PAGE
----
Scientists using the atom smasher at the U.S. Department of Energy’s Brookhaven National Laboratory have observed a phase transition different than the smooth transition of the early universe from the hot “soup” of subatomic particles to the atoms, made up of neutrons, protons and electrons that are the building blocks of matter.
Their study is published in Physics Review Letters.
The Brookhaven’s Relativistic Heavy Ion Collider acts as a time machine, said Yadav Pandit, UIC postdoctoral fellow in physics.
“We can’t go back in time, but we can reproduce the conditions present just after the Big Bang and try to understand the evolution of the early universe."
A familiar phase transition is when water is heated to boiling. The water’s temperature rises until it begins to turn into steam. The temperature stops rising as the heat’s energy goes into the change of state from liquid to gas.
Pandit was looking for the signature of that moment—when the energy going in stops producing one effect and goes into producing the phase change instead.
For more than 30 years physicists have been looking for this sharp phase transition, a so called first order phase transition, between the quantum plasma of the early universe, and the normal matter of atoms and molecules that make up the stars and planets of the universe we know, said Pandit.
“This is a very significant observation,” said Olga Evdokimov, UIC associate professor of physics and a principal investigator in UIC’s heavy ion research group. “It addresses one of the central questions of our field.”
Pandit analyzed data on heavy gold nuclei collisions at various energies from Brookhaven’s Relativistic Heavy Ion Collider STAR collaboration, one of two groups of physicists conducting experiments at Brookhaven using huge particle detectors.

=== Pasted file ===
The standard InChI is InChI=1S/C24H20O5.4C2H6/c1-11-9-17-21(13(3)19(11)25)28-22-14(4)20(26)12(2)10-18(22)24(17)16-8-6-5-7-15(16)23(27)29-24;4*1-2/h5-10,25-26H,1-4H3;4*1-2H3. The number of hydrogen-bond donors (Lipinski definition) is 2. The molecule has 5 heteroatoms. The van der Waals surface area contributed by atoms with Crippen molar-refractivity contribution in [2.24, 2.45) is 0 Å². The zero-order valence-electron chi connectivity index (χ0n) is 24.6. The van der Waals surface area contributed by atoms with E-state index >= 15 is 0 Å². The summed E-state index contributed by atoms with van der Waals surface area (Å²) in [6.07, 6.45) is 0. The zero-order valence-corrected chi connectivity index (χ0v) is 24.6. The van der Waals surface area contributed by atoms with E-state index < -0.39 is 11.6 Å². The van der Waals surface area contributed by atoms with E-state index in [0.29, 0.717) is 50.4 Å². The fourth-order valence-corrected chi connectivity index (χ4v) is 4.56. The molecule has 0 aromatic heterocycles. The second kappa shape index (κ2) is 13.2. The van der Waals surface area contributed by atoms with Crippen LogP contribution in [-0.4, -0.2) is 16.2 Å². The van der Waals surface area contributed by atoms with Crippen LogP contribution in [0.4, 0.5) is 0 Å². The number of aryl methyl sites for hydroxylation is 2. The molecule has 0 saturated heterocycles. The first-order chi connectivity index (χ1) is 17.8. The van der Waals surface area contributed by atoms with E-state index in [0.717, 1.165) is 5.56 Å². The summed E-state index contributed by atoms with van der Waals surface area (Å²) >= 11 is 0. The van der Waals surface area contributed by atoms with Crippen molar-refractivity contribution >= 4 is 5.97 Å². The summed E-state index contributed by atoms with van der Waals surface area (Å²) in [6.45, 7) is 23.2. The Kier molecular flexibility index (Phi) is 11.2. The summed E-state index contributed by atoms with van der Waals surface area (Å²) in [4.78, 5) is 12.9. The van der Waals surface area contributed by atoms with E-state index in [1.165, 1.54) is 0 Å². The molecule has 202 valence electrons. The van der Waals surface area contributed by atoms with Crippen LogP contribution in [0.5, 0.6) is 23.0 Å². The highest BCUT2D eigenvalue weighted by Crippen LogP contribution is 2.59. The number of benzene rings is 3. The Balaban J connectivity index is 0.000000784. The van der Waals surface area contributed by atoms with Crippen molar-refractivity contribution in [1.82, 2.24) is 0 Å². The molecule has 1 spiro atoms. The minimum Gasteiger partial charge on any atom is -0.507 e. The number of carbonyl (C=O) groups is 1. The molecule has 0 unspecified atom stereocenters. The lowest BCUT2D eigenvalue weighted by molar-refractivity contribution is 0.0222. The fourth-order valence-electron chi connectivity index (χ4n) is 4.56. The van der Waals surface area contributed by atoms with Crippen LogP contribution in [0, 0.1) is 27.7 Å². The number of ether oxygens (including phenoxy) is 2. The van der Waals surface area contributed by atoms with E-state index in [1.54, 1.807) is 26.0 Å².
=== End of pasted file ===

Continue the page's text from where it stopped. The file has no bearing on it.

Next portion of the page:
He found the signature – a temporary disappearance of a particular kind of particle flow observed coming out of the collisions.
“When the collision takes place at an energy close to a first-order phase transition, the expansion and the resulting deflection of the emitted particles is ‘softened,’” said Pandit. “Energy that would normally expand the system is instead going into changing the state of matter—melting the hadrons to free the quarks and gluons.”
“These results have certainly brought us several steps closer to a complete understanding of the big picture of the phase structure of the nuclear matter,” said David Hofman, UIC professor and head of physics and a principal investigator in UIC’s heavy ion research group.
All members of the RHIC’s STAR collaboration are co-authors of the paper. Zhenyu Ye, assistant professor of physics; Yadav Pandit, Yaping Wang, postdoctoral research associates; and graduate students K. Kauder and Z. H. Khan are also members of the UIC heavy ion group involved in the STAR collaboration. The work was done at Brookhaven National Laboratory and funded by the Department of Energy’s Office of Science.
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